Not another bladder infection

By Aoi Mizushima, M.D., family medicine and obstetrics, Providence Medical Group-North Portland

If you've had a bladder infection before, you're well aware of the signs when another one is coming on: the strong, incessant urge to urinate, with very little output; the pain or burning when you go; the cloudiness, pink tint or strong smell to your urine; the feeling of pressure or pain in your lower abdomen. The universal reaction to these returning symptoms is: Ugh - not again.

According to the National Kidney Foundation, about one in five women will have a urinary tract infection, also known as a UTI or bladder infection, at some point in her life. Most will experience only one, but 20 percent will have another one. Once you've had two, you have a 30 percent chance of having a third, and after three, your risk of repeated UTIs rockets to 80 percent.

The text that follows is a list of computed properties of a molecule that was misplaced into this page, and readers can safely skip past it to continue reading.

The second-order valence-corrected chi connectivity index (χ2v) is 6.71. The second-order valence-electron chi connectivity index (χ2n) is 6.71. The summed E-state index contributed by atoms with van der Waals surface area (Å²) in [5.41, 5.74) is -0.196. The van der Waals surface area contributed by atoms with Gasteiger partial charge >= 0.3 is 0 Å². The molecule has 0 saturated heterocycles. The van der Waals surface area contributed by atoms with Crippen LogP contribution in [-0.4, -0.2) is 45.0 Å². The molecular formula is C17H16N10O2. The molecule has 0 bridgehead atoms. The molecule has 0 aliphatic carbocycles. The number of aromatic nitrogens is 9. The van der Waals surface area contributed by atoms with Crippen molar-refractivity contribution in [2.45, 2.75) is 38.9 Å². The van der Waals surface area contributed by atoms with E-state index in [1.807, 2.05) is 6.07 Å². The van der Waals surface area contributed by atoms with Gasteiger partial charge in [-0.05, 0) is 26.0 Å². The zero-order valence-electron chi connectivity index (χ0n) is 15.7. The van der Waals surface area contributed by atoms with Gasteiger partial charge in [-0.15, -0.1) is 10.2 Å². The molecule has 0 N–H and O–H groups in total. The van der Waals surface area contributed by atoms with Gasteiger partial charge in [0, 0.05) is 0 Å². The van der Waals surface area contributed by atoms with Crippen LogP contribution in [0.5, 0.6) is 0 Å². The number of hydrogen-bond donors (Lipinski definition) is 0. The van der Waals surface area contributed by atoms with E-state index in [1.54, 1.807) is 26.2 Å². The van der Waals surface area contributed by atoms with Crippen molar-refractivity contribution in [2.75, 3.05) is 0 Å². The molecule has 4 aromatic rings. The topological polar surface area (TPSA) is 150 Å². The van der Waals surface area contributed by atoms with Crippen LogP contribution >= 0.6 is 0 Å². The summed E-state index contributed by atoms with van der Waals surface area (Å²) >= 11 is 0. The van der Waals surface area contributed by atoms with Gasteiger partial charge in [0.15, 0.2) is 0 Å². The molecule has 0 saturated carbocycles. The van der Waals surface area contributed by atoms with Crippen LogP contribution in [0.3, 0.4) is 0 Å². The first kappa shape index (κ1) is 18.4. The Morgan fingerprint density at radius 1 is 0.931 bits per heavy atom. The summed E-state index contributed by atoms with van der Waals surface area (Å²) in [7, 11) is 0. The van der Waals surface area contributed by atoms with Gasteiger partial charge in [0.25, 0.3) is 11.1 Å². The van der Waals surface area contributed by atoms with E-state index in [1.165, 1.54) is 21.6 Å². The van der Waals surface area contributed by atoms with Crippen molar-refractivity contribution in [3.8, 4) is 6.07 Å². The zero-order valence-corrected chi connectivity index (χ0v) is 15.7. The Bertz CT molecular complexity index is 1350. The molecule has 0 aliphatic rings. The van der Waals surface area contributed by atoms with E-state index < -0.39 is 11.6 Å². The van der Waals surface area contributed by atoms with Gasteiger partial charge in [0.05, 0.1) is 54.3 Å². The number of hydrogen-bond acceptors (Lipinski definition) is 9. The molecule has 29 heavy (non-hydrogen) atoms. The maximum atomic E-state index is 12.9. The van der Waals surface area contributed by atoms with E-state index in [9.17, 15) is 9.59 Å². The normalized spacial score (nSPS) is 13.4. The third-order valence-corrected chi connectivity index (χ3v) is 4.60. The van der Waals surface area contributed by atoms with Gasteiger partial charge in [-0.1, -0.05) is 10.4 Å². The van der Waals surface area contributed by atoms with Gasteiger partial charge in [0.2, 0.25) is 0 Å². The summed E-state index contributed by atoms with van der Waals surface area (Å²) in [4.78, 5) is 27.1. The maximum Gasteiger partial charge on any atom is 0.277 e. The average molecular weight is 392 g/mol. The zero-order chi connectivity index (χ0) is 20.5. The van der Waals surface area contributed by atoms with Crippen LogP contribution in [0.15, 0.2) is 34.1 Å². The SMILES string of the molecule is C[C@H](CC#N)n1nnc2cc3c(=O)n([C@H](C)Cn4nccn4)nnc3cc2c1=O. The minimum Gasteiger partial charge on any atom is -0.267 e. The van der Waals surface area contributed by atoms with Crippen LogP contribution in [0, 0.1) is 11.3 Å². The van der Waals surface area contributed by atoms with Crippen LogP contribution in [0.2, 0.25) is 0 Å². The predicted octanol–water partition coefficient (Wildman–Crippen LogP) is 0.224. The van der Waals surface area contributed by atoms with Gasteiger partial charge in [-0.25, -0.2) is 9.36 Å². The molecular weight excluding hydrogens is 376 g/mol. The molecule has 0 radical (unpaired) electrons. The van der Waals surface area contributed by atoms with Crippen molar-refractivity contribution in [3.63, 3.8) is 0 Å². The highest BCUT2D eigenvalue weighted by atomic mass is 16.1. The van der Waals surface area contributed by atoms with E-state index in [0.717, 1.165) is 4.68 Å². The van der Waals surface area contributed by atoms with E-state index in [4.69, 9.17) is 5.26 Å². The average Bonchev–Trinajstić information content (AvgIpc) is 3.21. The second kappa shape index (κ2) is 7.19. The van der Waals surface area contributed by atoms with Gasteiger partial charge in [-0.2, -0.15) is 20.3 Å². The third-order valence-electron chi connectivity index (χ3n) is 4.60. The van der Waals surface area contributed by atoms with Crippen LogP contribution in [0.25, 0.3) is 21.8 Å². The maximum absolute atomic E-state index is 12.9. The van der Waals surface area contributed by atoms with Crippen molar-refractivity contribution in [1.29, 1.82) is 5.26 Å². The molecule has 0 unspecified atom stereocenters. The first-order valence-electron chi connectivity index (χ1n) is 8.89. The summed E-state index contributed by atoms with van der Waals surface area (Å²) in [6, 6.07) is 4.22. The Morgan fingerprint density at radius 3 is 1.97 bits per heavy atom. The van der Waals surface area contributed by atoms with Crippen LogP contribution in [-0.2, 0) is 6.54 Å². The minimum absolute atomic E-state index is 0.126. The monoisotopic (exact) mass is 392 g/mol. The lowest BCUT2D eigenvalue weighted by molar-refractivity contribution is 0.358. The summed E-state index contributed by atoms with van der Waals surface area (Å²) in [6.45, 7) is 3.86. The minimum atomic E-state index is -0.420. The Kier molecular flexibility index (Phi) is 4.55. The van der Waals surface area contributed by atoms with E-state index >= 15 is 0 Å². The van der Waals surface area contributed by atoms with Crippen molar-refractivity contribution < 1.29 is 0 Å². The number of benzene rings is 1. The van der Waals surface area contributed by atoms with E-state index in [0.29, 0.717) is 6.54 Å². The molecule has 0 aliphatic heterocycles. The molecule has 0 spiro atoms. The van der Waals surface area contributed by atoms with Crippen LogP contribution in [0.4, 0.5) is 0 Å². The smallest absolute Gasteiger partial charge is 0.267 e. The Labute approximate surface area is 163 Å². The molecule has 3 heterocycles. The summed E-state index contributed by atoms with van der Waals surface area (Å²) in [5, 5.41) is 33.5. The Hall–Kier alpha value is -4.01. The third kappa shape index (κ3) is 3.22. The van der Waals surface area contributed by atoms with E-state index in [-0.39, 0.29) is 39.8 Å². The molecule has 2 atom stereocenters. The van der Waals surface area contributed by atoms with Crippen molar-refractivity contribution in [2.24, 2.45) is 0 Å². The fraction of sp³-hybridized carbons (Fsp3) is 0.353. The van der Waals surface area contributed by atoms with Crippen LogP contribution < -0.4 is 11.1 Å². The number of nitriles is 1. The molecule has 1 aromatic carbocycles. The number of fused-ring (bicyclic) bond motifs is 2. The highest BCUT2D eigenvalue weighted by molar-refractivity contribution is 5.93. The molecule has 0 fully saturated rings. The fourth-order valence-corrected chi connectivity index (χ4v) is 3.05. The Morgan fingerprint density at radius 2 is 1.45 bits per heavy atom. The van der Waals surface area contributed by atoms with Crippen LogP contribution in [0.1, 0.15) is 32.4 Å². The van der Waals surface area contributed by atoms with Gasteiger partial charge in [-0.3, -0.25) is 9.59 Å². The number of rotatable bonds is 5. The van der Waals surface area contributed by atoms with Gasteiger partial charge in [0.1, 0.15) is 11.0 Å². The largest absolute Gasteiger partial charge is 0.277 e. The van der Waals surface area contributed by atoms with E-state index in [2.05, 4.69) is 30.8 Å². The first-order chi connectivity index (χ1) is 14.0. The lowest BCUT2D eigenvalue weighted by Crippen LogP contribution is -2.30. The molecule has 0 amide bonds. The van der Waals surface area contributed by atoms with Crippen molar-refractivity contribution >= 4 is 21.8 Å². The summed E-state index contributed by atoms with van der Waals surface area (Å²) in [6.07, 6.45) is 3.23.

Women aren't the only ones who get UTIs, but they do get most of them. The main reason is probably anatomical – women have a shorter distance between the rectum, where many bacteria exit the intestinal tract, and the urethra, where bacteria can enter the urinary tract and travel to the bladder. Bacteria most commonly make their way into the urethra during sexual activity, putting young, sexually active women at the highest risk for UTIs. 

But older adults are at risk, too. In postmenopausal women, lower estrogen levels make it easier for bacteria to grow in the urethra. In older men, an enlarged prostate gland may partially block urine flow and prevent the bladder from emptying completely, allowing bacteria more time to settle in and multiply. Bladder leakage from incontinence can raise a UTI risk in older men and women, as well, by creating a moist breeding ground for bacteria.

People with poorly controlled diabetes also are at higher risk of bladder infections due to their weakened immune systems and, in some cases, due to kidney changes. Women with diabetes are at five times greater risk of developing UTIs than women without diabetes.